St. Augustine points out that there are two components in a sacrifice: "The visible sacrifice is, then, the sacrament, that is, the sacred sign of the invisible sacrifice."6 Thus a sacrifice belongs to the general class of things that we call signs. The function of a sign is to show something outwardly. According to St. Augustine's statement, the external sacrifice is the outward sign of what he calls an invisible sacrifice.

The invisible sacrifice is the more essential of the two. It is the internal disposition of the heart which loves and adores God, expresses its sorrow and desire for reparation, its thanks, its petition for help. The victim offered in a sacrifice serves as a sign of the internal dispositions. In the sacrifices of the Old Law, the animal sacrificed was, by virtue of its immolation, removed from the use of men, and that very fact signified that it was being given to God. But the idea was not merely to give an animal to God: otherwise He might speak as He is poetically represented as speaking in Psalm 49:

Hear, O my people, and I will speak: ... I will not reprove thee for thy sacrifices: and thy burnt offerings are always in my sight. I will not take calves out of thy house: nor he goats out of thy flocks. For all the beasts of the woods are mine: the cattle on the hills, and the oxen.... If I should be hungry, I would not tell thee: for the world is mine, and the fullness thereof. Shall I eat the flesh of bullocks? or shall I drink the blood of goats? Offer to God the sacrifice of praise....

A real gift should represent the giver: the animal given to God is worthless unless it represents the gifts of the heart and the whole being of the giver, who acknowledges the absolute rights of God over him. The external offering in a sacrifice must be a sign of the internal sacrifice, of the inner dispositions of love, adoration, contrition, thanks, petition, on the part of the one who offers.7

Now we turn to the scene on Calvary. There we see a ewe sacrifice being accomplished. The New Adam, Christ Himself, is both priest and victim. The outward sign is His painful death. The inward dispositions of His Heart toward His Father-dispositions of love, adoration, reparation, thanksgiving, petition- are wonderfully expressed by this outward sign. With Him8 is the New Eve, in what Saint Pius X called a "common sharing of will and suffering" with Him. In what precisely does this "common sharing" of hers consist? In many things. First of all, it was through her, as we have seen, that Christ became the New Adam, the new head of mankind. It was through her that He had flesh in which to suffer and die: she had literally provided the Victim, for Christ as God could not suffer and die. She herself is obviously suffering profoundly at this sight. Such is her co-operation in the outward sign.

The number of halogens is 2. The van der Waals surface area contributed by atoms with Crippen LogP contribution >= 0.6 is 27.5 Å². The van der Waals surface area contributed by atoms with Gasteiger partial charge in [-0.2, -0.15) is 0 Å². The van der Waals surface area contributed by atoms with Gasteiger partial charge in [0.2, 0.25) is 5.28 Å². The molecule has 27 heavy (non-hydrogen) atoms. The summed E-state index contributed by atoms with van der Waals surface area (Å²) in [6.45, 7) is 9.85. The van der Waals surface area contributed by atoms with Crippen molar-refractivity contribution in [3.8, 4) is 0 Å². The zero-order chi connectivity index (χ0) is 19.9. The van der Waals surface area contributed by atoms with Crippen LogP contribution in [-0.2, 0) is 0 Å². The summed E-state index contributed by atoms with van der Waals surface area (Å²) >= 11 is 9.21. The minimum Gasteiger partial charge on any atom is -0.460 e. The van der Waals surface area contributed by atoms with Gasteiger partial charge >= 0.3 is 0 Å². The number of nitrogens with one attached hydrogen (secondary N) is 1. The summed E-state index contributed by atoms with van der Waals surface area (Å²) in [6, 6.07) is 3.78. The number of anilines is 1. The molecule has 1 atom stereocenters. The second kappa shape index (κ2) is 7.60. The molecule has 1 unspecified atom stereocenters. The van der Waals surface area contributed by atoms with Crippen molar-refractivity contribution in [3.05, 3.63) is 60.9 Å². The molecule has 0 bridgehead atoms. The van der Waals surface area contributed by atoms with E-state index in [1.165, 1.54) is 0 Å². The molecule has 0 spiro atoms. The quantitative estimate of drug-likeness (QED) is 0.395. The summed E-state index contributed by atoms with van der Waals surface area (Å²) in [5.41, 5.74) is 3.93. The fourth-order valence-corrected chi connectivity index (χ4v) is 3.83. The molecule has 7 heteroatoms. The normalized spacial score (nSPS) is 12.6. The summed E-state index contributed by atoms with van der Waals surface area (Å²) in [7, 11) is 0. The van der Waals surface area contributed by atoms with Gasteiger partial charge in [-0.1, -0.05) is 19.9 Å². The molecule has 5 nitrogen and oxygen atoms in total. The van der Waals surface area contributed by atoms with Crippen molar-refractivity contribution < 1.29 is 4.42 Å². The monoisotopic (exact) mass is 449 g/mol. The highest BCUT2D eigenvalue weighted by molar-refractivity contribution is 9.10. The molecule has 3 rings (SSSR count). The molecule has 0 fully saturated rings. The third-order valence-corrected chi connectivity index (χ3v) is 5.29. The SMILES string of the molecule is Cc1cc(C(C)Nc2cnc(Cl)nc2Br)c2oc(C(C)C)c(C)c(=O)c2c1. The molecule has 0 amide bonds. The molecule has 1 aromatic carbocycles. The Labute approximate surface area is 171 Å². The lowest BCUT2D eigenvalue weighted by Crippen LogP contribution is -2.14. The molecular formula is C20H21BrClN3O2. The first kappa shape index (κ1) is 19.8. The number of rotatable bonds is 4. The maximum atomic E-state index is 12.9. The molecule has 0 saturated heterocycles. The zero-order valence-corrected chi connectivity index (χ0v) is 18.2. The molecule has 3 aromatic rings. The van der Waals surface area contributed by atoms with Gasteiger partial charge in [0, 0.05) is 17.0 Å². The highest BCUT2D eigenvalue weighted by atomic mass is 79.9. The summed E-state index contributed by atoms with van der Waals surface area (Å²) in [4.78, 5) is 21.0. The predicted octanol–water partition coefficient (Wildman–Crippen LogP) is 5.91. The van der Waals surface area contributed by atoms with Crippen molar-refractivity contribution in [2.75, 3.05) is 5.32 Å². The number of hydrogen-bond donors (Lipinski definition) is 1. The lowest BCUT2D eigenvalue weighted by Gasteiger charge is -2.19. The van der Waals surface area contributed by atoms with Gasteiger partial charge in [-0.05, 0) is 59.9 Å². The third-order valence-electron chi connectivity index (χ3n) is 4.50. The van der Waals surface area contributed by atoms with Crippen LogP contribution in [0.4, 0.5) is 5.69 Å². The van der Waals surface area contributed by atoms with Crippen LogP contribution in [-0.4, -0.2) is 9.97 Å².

Her union with the inner dispositions of Christ is most perfect: she joined inwardly in offering Him. As Pope Benedict XV expressed it:

With her suffering and dying Son, Mary endured suffering and almost death. She gave up her Mother's rights over her Son in order to procure the salvation of mankind, and to appease the divine justice, she, as much as she could, immolated her Son, so that one can truly affirm that together with Christ she has redeemed the human race.9

Or, as Saint Pius X stated it:

"... there stood by the cross of Jesus, His Mother." not merely occupied in looking at the dreadful sight, but even rejoicing that "her only Son was being offered for the salvation of the human race: and so did she suffer with Him, that, if it had been possible, she would have much more gladly suffered herself all the torments which her Son underwent."10

And, let us remember, she does this not as a private person, but as the New Eve, as the one officially marked by the Father to co-operate in this way with the Son, so that the Father regards the sufferings of both as forming but one offering, for her suffering is offered only through and with His. We recall the words of Pope Pius XII:

She it was who, free of all sin, original and personal, and always most intimately united with her Son, as the New Eve, offered Him on Golgotha, together with the holocaust of her maternal rights and love....11

We note in the last two passages that both Pope Benedict XV and Pope Pius XII spoke of Mary's surrender of her "maternal rights" over her Son.

At this point someone may object that once a son reaches legal age, his mother has a right to be heard respectfully, but that no real consent on her part is required for his actions. Mary's position, however, was not just that of an ordinary mother, and the redeeming sacrifice was not in the line of the ordinary relations of son and mother. Just as, in accordance with the positive decree of God the Father, the Incarnation was not to take place without the consent of Mary, the representative of all mankind, so also the culmination of the Redemption, to which the Incarnation was directed, was not to take place without the consent of Mary. This consent of hers to the sacrifice of Calvary was both a continuation of the [at of Nazareth and a silent but loving renewal of that original consent. In this spirit she united most intimately with the dispositions of the heart of her dying Son, so as to join with Him in a "common sharing of will and suffering."12 She offered Him as something of herself: she would have greatly preferred to die in His stead.13